Dirt Rag Magazine

Review: Shimano Zee group

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Shimano’s redesigned Saint group has garnered much attention this year from those looking for the crème de la crème of Shimano’s gravity line. Fortunately for budget-minded shredders, Shimano trickled many of Saint’s technologies down to a new, mid-priced rival called Zee.

As with many of Shimano’s budget-friendly component offerings, Zee utilizes similar high-end technologies and designs, but keeps the price down by employing more affordable raw materials and construction methods. Relative to Shimano’s XC and trail group lineup, Zee fits in at about SLX-level in terms of fit and finish.

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Brakes – $250/wheel (rotors and adapters sold separately)

Brakes are the business end of any gravity bike. As the saying goes, you can only go as fast as you can stop. Zee brakes borrow Saint’s master cylinder, caliper and lever design, replacing the reach and free-throw adjustment knobs with 2.5mm Allen bolts. Fortunately, Shimano’s new lever design is ergonomically stellar, making it easy to set up regardless. A dimpled lever surface adds a bit of grip in all the right places.

On the d-slope, the dual diameter, four-piston Zee brakes perform wonderfully, offering great modulation for subtle trail braking through corners while providing ample power when needed. Outright stopping power is said to be on par with the previous generation Saint brakes, but with better modulation. I believe it; these brakes offer a very linear, controllable and consistent feel. By utilizing pistons of different diameters, Shimano is able to provide more even pressure across the pad surface, which helps to minimize noise. These stoppers were dead quiet throughout the test, even when wet.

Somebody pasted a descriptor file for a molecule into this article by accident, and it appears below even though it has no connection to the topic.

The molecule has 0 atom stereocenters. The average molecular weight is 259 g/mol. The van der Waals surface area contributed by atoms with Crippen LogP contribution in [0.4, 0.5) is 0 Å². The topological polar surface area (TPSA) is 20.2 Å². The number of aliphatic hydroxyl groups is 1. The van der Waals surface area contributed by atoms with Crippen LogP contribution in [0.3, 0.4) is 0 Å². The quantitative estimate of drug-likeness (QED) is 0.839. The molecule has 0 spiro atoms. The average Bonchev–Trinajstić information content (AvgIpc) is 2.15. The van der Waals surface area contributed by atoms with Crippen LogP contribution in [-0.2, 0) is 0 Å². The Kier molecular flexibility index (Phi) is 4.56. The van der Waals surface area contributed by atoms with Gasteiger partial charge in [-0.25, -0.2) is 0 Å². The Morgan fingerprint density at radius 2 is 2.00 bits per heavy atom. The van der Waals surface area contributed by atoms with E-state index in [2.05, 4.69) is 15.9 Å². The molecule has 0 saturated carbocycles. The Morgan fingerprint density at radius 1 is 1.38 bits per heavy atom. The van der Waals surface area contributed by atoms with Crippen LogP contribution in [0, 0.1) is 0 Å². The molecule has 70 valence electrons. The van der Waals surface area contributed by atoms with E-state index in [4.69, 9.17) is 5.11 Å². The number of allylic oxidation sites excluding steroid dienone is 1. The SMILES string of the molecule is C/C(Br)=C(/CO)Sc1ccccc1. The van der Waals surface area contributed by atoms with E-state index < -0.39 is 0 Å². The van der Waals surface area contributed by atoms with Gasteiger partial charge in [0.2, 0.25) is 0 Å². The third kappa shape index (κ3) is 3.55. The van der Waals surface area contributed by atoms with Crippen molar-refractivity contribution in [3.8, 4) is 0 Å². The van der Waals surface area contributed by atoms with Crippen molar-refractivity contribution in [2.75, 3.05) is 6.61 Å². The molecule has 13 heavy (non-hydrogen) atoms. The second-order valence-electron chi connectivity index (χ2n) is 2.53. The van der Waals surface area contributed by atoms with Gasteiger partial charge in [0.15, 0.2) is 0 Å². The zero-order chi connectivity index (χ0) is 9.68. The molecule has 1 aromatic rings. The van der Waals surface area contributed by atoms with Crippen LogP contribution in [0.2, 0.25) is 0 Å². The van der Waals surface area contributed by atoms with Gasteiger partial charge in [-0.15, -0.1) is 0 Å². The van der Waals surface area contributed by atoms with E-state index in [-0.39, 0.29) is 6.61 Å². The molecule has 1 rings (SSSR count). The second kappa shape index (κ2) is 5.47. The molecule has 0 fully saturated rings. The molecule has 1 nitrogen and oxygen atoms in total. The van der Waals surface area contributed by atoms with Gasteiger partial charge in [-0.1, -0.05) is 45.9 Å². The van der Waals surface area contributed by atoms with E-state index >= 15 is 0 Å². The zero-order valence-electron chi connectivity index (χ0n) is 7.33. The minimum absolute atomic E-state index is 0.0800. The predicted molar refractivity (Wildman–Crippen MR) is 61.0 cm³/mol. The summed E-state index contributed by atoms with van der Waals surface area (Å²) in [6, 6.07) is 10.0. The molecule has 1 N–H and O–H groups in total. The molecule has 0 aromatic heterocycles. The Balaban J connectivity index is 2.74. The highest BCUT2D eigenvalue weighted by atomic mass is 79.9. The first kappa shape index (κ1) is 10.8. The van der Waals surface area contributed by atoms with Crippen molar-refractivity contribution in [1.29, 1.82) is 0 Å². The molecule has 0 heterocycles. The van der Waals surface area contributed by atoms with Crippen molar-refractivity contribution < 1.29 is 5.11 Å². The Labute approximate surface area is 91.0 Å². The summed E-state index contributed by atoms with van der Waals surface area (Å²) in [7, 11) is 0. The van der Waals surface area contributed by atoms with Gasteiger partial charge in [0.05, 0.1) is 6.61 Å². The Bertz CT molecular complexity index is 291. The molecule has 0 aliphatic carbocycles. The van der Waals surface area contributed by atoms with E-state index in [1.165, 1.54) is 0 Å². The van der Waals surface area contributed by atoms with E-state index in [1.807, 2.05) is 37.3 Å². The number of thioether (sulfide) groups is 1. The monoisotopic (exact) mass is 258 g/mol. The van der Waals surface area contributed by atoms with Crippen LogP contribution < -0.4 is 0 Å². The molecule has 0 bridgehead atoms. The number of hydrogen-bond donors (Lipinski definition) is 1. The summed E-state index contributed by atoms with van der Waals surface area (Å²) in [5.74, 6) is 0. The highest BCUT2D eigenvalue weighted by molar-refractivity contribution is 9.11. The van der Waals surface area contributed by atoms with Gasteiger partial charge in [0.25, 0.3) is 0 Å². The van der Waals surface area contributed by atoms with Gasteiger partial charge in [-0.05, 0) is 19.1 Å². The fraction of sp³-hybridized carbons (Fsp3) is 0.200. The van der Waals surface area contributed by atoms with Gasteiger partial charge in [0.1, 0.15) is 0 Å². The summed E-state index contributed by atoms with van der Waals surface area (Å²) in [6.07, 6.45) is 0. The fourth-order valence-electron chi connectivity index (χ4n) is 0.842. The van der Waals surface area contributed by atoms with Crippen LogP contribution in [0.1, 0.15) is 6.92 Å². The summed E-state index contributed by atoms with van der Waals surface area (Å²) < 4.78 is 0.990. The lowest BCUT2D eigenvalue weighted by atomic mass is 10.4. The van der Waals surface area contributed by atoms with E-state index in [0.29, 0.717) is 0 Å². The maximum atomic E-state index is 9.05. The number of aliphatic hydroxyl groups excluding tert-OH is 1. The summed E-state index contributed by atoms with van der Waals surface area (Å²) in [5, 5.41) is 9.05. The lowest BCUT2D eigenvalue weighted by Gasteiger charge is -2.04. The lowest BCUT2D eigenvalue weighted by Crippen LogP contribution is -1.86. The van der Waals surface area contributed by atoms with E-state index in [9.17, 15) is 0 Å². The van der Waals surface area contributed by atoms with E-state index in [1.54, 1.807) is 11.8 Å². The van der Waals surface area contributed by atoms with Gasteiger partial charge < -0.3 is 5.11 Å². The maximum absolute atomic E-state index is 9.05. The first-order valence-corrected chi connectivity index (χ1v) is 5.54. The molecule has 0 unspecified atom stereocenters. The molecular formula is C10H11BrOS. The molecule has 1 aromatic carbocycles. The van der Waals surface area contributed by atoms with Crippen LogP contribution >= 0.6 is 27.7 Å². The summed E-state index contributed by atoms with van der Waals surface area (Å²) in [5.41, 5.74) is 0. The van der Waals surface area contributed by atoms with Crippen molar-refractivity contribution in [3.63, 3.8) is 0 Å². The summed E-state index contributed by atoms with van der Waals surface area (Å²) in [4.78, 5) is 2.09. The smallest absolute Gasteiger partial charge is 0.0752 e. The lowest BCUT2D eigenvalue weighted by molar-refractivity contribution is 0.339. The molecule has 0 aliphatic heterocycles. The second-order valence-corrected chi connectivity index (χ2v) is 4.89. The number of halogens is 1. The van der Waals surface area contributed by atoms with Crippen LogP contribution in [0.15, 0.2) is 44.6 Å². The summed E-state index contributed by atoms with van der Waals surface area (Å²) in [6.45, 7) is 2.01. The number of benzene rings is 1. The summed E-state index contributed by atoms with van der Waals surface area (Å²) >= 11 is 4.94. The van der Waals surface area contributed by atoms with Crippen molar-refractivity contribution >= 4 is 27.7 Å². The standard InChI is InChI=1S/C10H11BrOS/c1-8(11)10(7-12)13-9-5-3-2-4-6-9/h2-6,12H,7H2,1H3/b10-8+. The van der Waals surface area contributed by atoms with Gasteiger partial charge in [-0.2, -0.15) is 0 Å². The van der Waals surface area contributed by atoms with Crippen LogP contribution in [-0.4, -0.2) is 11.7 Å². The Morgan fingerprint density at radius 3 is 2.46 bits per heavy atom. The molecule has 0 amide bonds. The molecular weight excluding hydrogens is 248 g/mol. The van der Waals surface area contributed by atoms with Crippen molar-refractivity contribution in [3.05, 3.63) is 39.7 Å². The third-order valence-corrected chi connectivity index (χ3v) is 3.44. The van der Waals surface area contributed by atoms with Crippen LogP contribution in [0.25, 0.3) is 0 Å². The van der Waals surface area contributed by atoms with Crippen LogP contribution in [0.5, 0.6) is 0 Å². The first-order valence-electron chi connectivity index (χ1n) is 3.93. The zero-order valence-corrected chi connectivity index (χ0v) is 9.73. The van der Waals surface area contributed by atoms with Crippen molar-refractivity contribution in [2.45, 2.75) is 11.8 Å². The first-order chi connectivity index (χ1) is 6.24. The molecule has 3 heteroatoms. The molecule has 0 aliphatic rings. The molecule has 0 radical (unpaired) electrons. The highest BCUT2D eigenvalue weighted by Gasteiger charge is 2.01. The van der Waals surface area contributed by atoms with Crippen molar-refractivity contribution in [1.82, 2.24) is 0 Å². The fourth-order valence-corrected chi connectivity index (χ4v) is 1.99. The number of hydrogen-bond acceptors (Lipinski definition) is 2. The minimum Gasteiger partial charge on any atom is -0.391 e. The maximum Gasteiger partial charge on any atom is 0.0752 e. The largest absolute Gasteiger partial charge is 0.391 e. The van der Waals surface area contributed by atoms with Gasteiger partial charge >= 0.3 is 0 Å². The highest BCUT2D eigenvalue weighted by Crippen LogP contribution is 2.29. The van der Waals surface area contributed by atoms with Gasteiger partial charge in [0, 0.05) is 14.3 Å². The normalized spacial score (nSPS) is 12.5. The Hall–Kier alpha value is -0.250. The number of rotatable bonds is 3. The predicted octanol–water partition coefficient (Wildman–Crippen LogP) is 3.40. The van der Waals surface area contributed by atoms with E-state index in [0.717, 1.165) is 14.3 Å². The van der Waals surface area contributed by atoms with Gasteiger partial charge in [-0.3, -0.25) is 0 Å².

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Like Saint, Zee’s finned ICE-tech pads dissipate heat to prevent both vapor (boiling of the mineral oil) and friction (overheating of the pad surface) fade. Throughout this test, I didn’t experience any fade in braking performance. I did, however, experience occasional brake pump as they heated up, but a quick release of the lever brought them back to the proper engagement point.

During Snowshoe Resort’s Chomolungma Challenge, a twenty-lap endurance downhill event, I was impressed by minimal pad wear. I had expected to chew through at least one set of brake pads during the race, but came nowhere close.

While $500 for a brakeset isn’t cheap, it’s $140 cheaper than a pair of Saint’s. Considering I wouldn’t be able to tell the difference between the two if blindfolded, Zee comes across as a bargain. If that wasn’t enough, Zee’s are only 18 grams heavier per wheel than Saint.

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Crankset – $160

The Zee crankset is designed for 10-speed systems, and available in 68/73 and 83mm BB configurations—DH Press Fit is available as well. Crank lengths are available in the standard 165, 170 and 175mm options, with 34-, 36-, 38-tooth chainrings.

When it comes to single-ring cranksets, there’s not a whole lot to discuss; they work or they don’t. In this case, the Zee’s performed as expected. Steel pedal inserts bode well for both big hit abuse and longevity.